Instead of following Elody and Lindsay into Main, I break off and head toward Building A, where the nurses’ office is, muttering an excuse about a headache. That’s where the roses are stored on Cupid Day, and I have some adjustments to make. Okay, so maybe lying isn’t 100 percent kosher on the Good Deeds Scale (especially lying to your best friends), but it’s for a very, very good cause.

The nurses’ office is long and narrow. Normally a double row of cots runs its length, but the cots have been cleared out and replaced by huge folding tables. The heavy curtains that usually keep the place movie theater–dark have all been drawn back, and the room is literally sparkling with light. Light bounces off the metal wall fixtures and zigzags crazily over the bright white walls. There are roses everywhere—overflowing their trays, stashed in corners, a few of them even scattered across the ground, petals trampled—and if you didn’t know that there was actually an organizing principle to all of it, and a purpose, you would just think that someone had set off some kind of a rose bomb.

Ms. Devane, who usually oversees Cupid Day, isn’t around, but there are three Cupids standing over one of the bins, giggling. They jump and scoot backward when I come in. They’ve been reading the notes, obviously. It’s strange to think about—those little scraps of paper, snippets of words, half compliments and backhanded compliments and broken promises and semi-wishes and almost expressions of what you really want to say: they never tell the full story, or even half of it. A room full of words that are nearly the truth but not quite, each note fluttering off the stem of its rose like a broken butterfly wing. None of the girls talks to me as I start walking the aisle, scanning the labels on the trays, looking for the S ’s. I doubt that anybody else has ever barged in on the Rose Room, especially not a senior. Finally I find the tray labeled: St–Ta . There are five or six roses for Tamara Stugen and another half dozen for Andrew Svork and three for a Burt Swortney, who has the most unfortunate name I’ve heard of in a long time. And there it is: the single rose for Juliet Sykes with a note looped delicately around its stem. MAYBE NEXT YEAR, BUT PROBABLY NOT. Maybe next time, but probably not.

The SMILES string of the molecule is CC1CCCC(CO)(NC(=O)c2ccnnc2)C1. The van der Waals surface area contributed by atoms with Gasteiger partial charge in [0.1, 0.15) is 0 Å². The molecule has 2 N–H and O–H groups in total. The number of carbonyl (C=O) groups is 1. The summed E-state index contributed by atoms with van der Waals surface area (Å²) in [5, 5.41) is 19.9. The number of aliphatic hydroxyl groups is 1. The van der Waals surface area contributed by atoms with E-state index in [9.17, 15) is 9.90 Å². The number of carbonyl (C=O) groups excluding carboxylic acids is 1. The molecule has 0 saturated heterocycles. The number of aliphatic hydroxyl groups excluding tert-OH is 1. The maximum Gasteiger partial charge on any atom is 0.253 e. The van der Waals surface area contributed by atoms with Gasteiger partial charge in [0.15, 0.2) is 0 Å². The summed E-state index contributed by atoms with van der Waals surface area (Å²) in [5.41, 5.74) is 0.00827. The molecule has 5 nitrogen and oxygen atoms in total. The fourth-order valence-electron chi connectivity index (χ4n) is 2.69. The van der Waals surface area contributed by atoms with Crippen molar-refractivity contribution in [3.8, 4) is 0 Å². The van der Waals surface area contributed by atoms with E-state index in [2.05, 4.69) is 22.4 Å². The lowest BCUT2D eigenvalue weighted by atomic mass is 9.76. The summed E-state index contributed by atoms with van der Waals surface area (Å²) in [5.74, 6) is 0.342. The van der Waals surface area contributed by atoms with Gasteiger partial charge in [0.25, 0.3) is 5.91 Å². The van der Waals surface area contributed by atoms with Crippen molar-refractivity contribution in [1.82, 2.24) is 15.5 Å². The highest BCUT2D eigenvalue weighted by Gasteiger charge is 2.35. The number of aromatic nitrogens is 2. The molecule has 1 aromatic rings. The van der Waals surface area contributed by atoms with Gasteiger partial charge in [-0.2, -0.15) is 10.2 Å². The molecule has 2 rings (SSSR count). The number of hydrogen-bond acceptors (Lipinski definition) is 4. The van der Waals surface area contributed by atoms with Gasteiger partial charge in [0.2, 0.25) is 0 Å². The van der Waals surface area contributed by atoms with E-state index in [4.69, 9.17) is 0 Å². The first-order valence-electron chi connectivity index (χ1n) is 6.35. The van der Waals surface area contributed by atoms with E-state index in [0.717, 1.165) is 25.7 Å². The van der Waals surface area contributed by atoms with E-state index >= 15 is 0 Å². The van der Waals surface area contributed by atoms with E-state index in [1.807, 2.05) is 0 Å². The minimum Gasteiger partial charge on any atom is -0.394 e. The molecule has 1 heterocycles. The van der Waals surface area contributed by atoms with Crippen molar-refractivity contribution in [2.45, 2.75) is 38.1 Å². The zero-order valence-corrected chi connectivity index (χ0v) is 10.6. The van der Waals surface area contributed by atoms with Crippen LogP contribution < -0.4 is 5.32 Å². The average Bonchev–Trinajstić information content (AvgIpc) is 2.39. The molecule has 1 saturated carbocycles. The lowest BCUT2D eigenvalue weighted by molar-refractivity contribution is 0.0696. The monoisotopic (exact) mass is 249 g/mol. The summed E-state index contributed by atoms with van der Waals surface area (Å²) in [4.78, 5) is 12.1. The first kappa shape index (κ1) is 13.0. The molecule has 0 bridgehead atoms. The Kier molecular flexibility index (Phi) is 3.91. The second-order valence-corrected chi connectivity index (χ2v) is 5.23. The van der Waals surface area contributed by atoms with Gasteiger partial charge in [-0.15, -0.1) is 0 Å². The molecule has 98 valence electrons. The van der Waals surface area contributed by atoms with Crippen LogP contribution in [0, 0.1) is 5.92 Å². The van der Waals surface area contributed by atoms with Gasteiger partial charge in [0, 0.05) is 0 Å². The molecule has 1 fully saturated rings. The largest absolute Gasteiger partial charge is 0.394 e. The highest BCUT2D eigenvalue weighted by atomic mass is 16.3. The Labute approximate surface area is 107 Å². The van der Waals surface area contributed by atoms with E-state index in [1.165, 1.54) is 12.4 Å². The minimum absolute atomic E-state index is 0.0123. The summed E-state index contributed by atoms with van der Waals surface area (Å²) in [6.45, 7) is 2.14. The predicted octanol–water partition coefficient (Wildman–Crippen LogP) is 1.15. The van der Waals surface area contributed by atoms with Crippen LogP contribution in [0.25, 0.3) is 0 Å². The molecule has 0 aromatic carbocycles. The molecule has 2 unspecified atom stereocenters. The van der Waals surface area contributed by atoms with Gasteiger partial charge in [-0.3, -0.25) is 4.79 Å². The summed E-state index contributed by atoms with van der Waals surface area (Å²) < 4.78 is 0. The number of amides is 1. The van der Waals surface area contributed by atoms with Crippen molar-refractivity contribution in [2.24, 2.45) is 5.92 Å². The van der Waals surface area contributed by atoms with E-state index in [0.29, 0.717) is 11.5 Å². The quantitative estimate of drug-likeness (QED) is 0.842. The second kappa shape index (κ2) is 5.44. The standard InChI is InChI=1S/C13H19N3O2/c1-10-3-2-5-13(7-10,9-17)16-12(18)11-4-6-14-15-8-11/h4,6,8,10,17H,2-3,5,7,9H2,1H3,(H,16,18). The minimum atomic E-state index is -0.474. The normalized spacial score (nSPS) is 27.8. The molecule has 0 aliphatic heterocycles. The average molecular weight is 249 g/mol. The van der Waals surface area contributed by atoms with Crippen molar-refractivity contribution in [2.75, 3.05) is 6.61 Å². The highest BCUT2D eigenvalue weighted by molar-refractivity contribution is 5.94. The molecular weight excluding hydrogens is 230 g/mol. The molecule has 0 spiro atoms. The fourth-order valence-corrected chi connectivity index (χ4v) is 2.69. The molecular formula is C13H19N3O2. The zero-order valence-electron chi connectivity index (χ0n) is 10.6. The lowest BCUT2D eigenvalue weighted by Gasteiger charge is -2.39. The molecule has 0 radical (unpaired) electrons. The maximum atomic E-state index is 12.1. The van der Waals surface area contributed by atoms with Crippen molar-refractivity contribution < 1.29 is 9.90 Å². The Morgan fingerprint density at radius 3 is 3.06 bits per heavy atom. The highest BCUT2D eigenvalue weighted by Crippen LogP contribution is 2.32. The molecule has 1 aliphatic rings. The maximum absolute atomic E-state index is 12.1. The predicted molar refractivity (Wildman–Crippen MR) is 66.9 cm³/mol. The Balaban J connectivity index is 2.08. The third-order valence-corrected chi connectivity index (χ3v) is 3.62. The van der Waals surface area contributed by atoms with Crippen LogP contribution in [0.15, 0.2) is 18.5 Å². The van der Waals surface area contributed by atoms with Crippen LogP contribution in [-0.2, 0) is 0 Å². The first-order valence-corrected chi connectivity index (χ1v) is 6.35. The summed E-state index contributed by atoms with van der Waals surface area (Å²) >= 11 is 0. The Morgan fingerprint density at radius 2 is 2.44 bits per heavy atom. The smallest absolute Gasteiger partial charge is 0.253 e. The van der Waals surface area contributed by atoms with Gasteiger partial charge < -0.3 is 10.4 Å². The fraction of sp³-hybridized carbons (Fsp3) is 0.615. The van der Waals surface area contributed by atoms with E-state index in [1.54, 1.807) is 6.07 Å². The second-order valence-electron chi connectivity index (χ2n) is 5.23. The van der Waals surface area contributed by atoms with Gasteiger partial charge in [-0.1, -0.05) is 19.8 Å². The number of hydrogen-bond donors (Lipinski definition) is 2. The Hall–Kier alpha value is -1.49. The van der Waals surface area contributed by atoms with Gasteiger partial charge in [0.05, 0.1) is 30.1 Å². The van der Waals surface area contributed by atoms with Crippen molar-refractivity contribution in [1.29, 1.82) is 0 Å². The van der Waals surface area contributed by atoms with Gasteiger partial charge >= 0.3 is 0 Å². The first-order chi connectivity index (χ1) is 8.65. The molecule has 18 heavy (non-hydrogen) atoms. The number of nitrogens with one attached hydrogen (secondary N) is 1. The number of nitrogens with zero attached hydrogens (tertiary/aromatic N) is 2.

“Um…can I help you with something?” One of the girls inches forward a couple of feet. She’s twisting her hands together and looks absolutely petrified.

Juliet’s rose is thin and young, delicately tinged with pink. All of its petals are closed. It hasn’t bloomed yet.

“I need roses,” I say. “Lots of them.”